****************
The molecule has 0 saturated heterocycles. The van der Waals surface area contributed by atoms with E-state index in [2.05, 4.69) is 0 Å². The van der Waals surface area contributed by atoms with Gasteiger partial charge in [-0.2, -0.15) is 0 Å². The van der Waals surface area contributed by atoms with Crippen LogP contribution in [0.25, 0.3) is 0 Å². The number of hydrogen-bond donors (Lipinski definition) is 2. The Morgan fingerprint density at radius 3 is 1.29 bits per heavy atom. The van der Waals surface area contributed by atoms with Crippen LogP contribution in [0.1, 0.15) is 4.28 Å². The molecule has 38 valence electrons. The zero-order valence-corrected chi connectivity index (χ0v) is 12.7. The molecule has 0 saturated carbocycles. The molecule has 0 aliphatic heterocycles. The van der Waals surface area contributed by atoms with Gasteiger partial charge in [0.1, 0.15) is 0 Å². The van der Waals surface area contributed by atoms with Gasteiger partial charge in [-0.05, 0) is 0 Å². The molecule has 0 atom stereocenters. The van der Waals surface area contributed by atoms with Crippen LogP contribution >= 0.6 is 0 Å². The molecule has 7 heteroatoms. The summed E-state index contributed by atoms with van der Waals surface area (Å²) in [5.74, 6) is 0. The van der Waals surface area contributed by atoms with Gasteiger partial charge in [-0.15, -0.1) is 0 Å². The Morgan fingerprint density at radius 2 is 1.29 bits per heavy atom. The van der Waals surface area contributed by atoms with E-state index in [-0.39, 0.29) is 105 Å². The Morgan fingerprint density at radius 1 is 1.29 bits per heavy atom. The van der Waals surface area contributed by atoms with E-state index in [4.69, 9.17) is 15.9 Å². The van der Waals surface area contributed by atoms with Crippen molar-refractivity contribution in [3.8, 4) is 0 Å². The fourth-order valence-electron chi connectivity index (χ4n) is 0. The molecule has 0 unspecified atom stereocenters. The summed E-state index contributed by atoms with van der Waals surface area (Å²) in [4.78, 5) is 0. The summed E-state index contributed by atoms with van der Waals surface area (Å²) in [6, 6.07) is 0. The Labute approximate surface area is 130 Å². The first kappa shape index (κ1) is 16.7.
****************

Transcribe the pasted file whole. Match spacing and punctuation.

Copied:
The molecule has 0 saturated heterocycles. The van der Waals surface area contributed by atoms with E-state index in [2.05, 4.69) is 0 Å². The van der Waals surface area contributed by atoms with Gasteiger partial charge in [-0.2, -0.15) is 0 Å². The van der Waals surface area contributed by atoms with Crippen LogP contribution in [0.25, 0.3) is 0 Å². The number of hydrogen-bond donors (Lipinski definition) is 2. The Morgan fingerprint density at radius 3 is 1.29 bits per heavy atom. The van der Waals surface area contributed by atoms with Crippen LogP contribution in [0.1, 0.15) is 4.28 Å². The molecule has 38 valence electrons. The zero-order valence-corrected chi connectivity index (χ0v) is 12.7. The molecule has 0 saturated carbocycles. The molecule has 0 aliphatic heterocycles. The van der Waals surface area contributed by atoms with Gasteiger partial charge in [0.1, 0.15) is 0 Å². The van der Waals surface area contributed by atoms with Gasteiger partial charge in [-0.05, 0) is 0 Å². The molecule has 0 atom stereocenters. The van der Waals surface area contributed by atoms with Crippen LogP contribution >= 0.6 is 0 Å². The molecule has 7 heteroatoms. The summed E-state index contributed by atoms with van der Waals surface area (Å²) in [5.74, 6) is 0. The van der Waals surface area contributed by atoms with Gasteiger partial charge in [-0.15, -0.1) is 0 Å². The Morgan fingerprint density at radius 2 is 1.29 bits per heavy atom. The van der Waals surface area contributed by atoms with E-state index in [-0.39, 0.29) is 105 Å². The Morgan fingerprint density at radius 1 is 1.29 bits per heavy atom. The van der Waals surface area contributed by atoms with E-state index in [4.69, 9.17) is 15.9 Å². The van der Waals surface area contributed by atoms with Crippen molar-refractivity contribution in [3.8, 4) is 0 Å². The fourth-order valence-electron chi connectivity index (χ4n) is 0. The molecule has 0 unspecified atom stereocenters. The summed E-state index contributed by atoms with van der Waals surface area (Å²) in [4.78, 5) is 0. The summed E-state index contributed by atoms with van der Waals surface area (Å²) in [6, 6.07) is 0. The Labute approximate surface area is 130 Å². The first kappa shape index (κ1) is 16.7.